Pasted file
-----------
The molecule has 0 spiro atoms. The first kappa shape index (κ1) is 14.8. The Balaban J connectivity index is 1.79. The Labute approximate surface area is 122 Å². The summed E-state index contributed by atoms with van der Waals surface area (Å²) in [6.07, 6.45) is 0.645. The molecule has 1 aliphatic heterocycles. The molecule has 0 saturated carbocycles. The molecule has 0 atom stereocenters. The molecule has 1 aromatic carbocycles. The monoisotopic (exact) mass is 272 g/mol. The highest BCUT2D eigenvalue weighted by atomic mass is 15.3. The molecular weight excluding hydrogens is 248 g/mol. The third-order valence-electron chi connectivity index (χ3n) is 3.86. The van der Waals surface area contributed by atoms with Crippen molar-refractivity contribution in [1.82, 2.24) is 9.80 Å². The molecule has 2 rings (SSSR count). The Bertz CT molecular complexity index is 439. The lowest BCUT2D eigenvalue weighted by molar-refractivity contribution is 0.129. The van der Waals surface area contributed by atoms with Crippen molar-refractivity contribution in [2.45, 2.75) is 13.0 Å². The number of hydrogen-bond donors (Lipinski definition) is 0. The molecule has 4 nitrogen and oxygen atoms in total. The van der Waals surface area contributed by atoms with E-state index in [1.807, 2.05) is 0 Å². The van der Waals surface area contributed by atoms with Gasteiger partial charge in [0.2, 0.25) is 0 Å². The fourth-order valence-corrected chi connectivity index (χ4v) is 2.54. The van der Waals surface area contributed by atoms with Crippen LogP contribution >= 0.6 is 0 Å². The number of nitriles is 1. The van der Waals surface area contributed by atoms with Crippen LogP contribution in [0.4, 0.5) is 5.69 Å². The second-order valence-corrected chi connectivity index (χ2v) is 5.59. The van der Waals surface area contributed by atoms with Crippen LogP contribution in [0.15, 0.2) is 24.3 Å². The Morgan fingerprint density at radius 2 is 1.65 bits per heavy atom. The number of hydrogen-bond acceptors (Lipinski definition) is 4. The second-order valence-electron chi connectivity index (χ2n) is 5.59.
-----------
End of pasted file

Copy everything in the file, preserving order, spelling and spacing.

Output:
The molecule has 0 spiro atoms. The first kappa shape index (κ1) is 14.8. The Balaban J connectivity index is 1.79. The Labute approximate surface area is 122 Å². The summed E-state index contributed by atoms with van der Waals surface area (Å²) in [6.07, 6.45) is 0.645. The molecule has 1 aliphatic heterocycles. The molecule has 0 saturated carbocycles. The molecule has 0 atom stereocenters. The molecule has 1 aromatic carbocycles. The monoisotopic (exact) mass is 272 g/mol. The highest BCUT2D eigenvalue weighted by atomic mass is 15.3. The molecular weight excluding hydrogens is 248 g/mol. The third-order valence-electron chi connectivity index (χ3n) is 3.86. The van der Waals surface area contributed by atoms with Crippen molar-refractivity contribution in [1.82, 2.24) is 9.80 Å². The molecule has 2 rings (SSSR count). The Bertz CT molecular complexity index is 439. The lowest BCUT2D eigenvalue weighted by molar-refractivity contribution is 0.129. The van der Waals surface area contributed by atoms with Crippen molar-refractivity contribution in [2.45, 2.75) is 13.0 Å². The number of hydrogen-bond donors (Lipinski definition) is 0. The molecule has 4 nitrogen and oxygen atoms in total. The van der Waals surface area contributed by atoms with E-state index in [1.807, 2.05) is 0 Å². The van der Waals surface area contributed by atoms with Gasteiger partial charge in [0.2, 0.25) is 0 Å². The fourth-order valence-corrected chi connectivity index (χ4v) is 2.54. The van der Waals surface area contributed by atoms with Crippen LogP contribution >= 0.6 is 0 Å². The number of nitriles is 1. The van der Waals surface area contributed by atoms with Crippen LogP contribution in [0.4, 0.5) is 5.69 Å². The second-order valence-corrected chi connectivity index (χ2v) is 5.59. The van der Waals surface area contributed by atoms with Crippen LogP contribution in [0.15, 0.2) is 24.3 Å². The Morgan fingerprint density at radius 2 is 1.65 bits per heavy atom. The number of hydrogen-bond acceptors (Lipinski definition) is 4. The second-order valence-electron chi connectivity index (χ2n) is 5.59.